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SWEEP Report #12

Choice and Management of Cover Crop Species and Varieties
for Use in Row Crop Dominant Rotations

R. Samson, C. Foulds, D. Patriquin, Resource Efficient Agricultural Production (REAP) - Canada, Ste. Anne-de-Bellevue, Quebec

Executive Summary

Evaluation Summary (Tech. Transfer Report Summaries)

View / Download Final Report  [584 KB pdf]

Associated SWEEP/LSP Research



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Completed: May, 1990

Key Words:

cover crops, corn, interseeding, ryegrass, weed suppression, soybeans, winter barley, rye, relay cropping, ground cover, winter wheat, catch crop, red clover, hairy vetch, oilseed radish

Executive Summary

The management of cover crops in four major field crops (corn, soybeans, winter wheat and spring cereals) was evaluated over a two year period on farms in southwestern Ontario. The research was established within the framework of a corn-soybean-cereal rotation sequence. The presumption is that from an economic and environmental standpoint this sequence will develop in the 1990's to become the dominant farming sequence used in southwestern Ontario on farms that do not grow forages. The experiments are classified in three stages around this rotation with overlap between years.  

Stage 1

Stage 2

Stage 3




Individual findings are summarized below.


1. Comparison of Ryegrass Cultivars for Interseeding in Corn

There was no suppression of corn yield when ryegrass interseedings were performed on the final cultivation approximately 35 days after corn planting. Ryegrass cultivars demonstrated considerable differences in biomass production. Only one perennial ryegrass cultivar (Ellett) produced as much fall biomass as the four annual cultivars. In general, biomass production was low. To increase biomass production, the interseedings should likely be overwintered and restricted to sites with corn yields below 10 t/ha. Aside from the soil conservation value of the interseedings, a major benefit was weed suppression. Biomass of the weeds present on the sites (quack grass and a variety of annual grass and broadleaf weeds) was on average reduced by 50% by the productive ryegrass interseedings.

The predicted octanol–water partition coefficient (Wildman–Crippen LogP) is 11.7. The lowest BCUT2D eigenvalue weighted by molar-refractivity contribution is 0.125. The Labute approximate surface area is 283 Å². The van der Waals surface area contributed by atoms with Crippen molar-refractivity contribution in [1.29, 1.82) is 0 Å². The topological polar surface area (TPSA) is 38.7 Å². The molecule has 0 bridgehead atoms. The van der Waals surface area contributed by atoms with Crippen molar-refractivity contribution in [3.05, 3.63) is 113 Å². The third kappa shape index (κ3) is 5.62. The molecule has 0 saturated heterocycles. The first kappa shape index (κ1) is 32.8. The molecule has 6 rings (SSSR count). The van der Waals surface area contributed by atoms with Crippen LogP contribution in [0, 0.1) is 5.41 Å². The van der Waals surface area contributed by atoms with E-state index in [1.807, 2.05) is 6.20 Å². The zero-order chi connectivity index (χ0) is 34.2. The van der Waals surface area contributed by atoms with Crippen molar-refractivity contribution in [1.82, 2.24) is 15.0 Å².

2. (a) Rye Tillage Management Systems for Soybeans

Very high ground cover was obtained when winter rye was managed as a no-till mulch versus systems where the rye was disced or plowed. Achieving adequate soybean stands proved difficult in the treatments where tillage occurred and soybean yields were low. In tilled plots, the most promising treatment appeared to be that in which rye was harvested as a forage and the stubble subsequently plowed before soybean planting.

2. (b) Soybean No-Till Systems with Rye